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::: Toyama Castle and Cherry Blossoms (Washi-e)  Collection Image
Toyama Castle and Cherry Blossoms (Washi-e)

Author:Tatemori Kuniko

Size:Length:68 x Width:60 (cm)

Size description:54×45(畫心)

Introduction: Japanese artist Tatemori Kuniko uses the washi-e technique in her work. Washi-e refers to a Japanese art form that adopted washi paper as its main medium: the primary method uses the fiber of torn washi (colored) paper to create images. The artist can use the initial color of the washi paper or color it afterward to match the imagery. Due to the paper's material and the thick texture created by stacking layers, the washi-e works often have an impasto and brush-like effect that resemble oil paintings.
The picture can be divided into three parts: foreground, middle, and background. In the foreground, the flowers are colored with fine yellow strokes. Although it is difficult to identify the exact species of flowers, it is assumed that they are rapeseed flowers, as they usually bloom in March and April in temperate regions, the same time as cherry blossoms. The middle ground depicts the primary subject matter of the piece. In the center, a cherry-blossom tree with a thick trunk and branches spreading in all directions stands. Colored in purple and pink with white dots decorating the top and the ground, the painting resembles a rare sight of "cherry blossom in spring flurries." The background is a light blue sky, occasionally decorated with little white clouds, the ground with brown land, green grass, and other plants, showing a rape fields countryside scene next to cherry blossoms. The yellow rape flowers and pink cherry blossoms are in harmony, creating a serene, archetypal Japanese spring scenery. The painting is signed with the square seal "Tatemori" in vermilion color in the lower-left corner.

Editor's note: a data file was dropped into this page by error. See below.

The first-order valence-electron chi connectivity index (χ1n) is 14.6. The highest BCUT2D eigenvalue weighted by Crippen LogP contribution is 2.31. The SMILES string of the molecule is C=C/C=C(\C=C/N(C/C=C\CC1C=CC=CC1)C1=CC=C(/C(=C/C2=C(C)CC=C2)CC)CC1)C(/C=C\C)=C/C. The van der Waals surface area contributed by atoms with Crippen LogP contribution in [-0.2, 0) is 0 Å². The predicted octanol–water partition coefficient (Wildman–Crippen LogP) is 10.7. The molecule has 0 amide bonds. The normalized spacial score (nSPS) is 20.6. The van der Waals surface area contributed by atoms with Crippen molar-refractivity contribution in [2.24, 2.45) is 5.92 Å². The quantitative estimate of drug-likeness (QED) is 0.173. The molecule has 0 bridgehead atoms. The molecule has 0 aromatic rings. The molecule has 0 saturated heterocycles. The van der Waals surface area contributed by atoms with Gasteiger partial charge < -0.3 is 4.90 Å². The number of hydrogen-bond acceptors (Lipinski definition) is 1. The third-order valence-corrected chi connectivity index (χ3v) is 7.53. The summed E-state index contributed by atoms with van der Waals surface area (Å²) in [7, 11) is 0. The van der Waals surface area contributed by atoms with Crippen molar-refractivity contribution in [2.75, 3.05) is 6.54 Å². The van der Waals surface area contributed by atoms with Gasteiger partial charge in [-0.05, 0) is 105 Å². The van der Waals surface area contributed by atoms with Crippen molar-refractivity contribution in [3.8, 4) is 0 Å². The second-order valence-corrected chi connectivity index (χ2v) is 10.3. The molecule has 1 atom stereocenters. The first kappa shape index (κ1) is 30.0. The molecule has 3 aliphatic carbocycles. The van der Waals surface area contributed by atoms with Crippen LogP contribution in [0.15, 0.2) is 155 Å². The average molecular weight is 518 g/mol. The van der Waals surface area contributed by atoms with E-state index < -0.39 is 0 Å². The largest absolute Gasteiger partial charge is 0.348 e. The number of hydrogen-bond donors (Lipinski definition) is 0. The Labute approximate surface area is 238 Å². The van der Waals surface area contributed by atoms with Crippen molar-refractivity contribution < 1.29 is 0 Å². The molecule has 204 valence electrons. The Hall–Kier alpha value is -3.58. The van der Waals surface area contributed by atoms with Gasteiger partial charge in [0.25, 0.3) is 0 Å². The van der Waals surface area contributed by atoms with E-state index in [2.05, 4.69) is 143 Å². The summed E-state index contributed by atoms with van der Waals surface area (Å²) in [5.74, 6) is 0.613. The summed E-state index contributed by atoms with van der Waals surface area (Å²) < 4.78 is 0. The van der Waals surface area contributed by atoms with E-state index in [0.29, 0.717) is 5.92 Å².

Accession Number:CR09502700